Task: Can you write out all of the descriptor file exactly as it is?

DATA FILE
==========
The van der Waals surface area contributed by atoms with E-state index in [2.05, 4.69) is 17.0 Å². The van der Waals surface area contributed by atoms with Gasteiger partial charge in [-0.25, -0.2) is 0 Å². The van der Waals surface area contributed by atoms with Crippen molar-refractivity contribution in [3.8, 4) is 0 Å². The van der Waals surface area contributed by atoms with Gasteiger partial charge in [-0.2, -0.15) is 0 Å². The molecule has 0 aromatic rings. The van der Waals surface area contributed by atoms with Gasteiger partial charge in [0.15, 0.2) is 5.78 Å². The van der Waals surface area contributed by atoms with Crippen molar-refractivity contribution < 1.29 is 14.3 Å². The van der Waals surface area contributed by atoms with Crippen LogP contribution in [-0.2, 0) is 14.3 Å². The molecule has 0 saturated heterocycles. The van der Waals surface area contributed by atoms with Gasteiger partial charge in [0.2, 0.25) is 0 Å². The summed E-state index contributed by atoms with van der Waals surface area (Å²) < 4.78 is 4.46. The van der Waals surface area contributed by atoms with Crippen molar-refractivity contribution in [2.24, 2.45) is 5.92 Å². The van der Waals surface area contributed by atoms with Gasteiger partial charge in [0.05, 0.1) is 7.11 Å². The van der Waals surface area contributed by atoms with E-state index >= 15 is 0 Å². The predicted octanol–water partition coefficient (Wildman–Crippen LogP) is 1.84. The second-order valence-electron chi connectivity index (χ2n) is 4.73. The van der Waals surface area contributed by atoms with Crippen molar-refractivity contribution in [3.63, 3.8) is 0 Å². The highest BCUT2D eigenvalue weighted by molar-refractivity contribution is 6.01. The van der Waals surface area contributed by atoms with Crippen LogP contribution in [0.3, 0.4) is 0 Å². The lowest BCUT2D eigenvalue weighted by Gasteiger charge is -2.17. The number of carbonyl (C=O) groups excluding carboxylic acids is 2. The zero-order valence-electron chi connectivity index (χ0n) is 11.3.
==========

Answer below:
The van der Waals surface area contributed by atoms with E-state index in [2.05, 4.69) is 17.0 Å². The van der Waals surface area contributed by atoms with Gasteiger partial charge in [-0.25, -0.2) is 0 Å². The van der Waals surface area contributed by atoms with Crippen molar-refractivity contribution in [3.8, 4) is 0 Å². The van der Waals surface area contributed by atoms with Gasteiger partial charge in [-0.2, -0.15) is 0 Å². The molecule has 0 aromatic rings. The van der Waals surface area contributed by atoms with Gasteiger partial charge in [0.15, 0.2) is 5.78 Å². The van der Waals surface area contributed by atoms with Crippen molar-refractivity contribution < 1.29 is 14.3 Å². The van der Waals surface area contributed by atoms with Crippen LogP contribution in [-0.2, 0) is 14.3 Å². The molecule has 0 saturated heterocycles. The van der Waals surface area contributed by atoms with Gasteiger partial charge in [0.2, 0.25) is 0 Å². The summed E-state index contributed by atoms with van der Waals surface area (Å²) < 4.78 is 4.46. The van der Waals surface area contributed by atoms with Crippen molar-refractivity contribution in [2.24, 2.45) is 5.92 Å². The van der Waals surface area contributed by atoms with Gasteiger partial charge in [0.05, 0.1) is 7.11 Å². The van der Waals surface area contributed by atoms with E-state index >= 15 is 0 Å². The predicted octanol–water partition coefficient (Wildman–Crippen LogP) is 1.84. The second-order valence-electron chi connectivity index (χ2n) is 4.73. The van der Waals surface area contributed by atoms with Crippen molar-refractivity contribution in [3.63, 3.8) is 0 Å². The highest BCUT2D eigenvalue weighted by molar-refractivity contribution is 6.01. The van der Waals surface area contributed by atoms with Crippen LogP contribution in [0.3, 0.4) is 0 Å². The lowest BCUT2D eigenvalue weighted by Gasteiger charge is -2.17. The number of carbonyl (C=O) groups excluding carboxylic acids is 2. The zero-order valence-electron chi connectivity index (χ0n) is 11.3.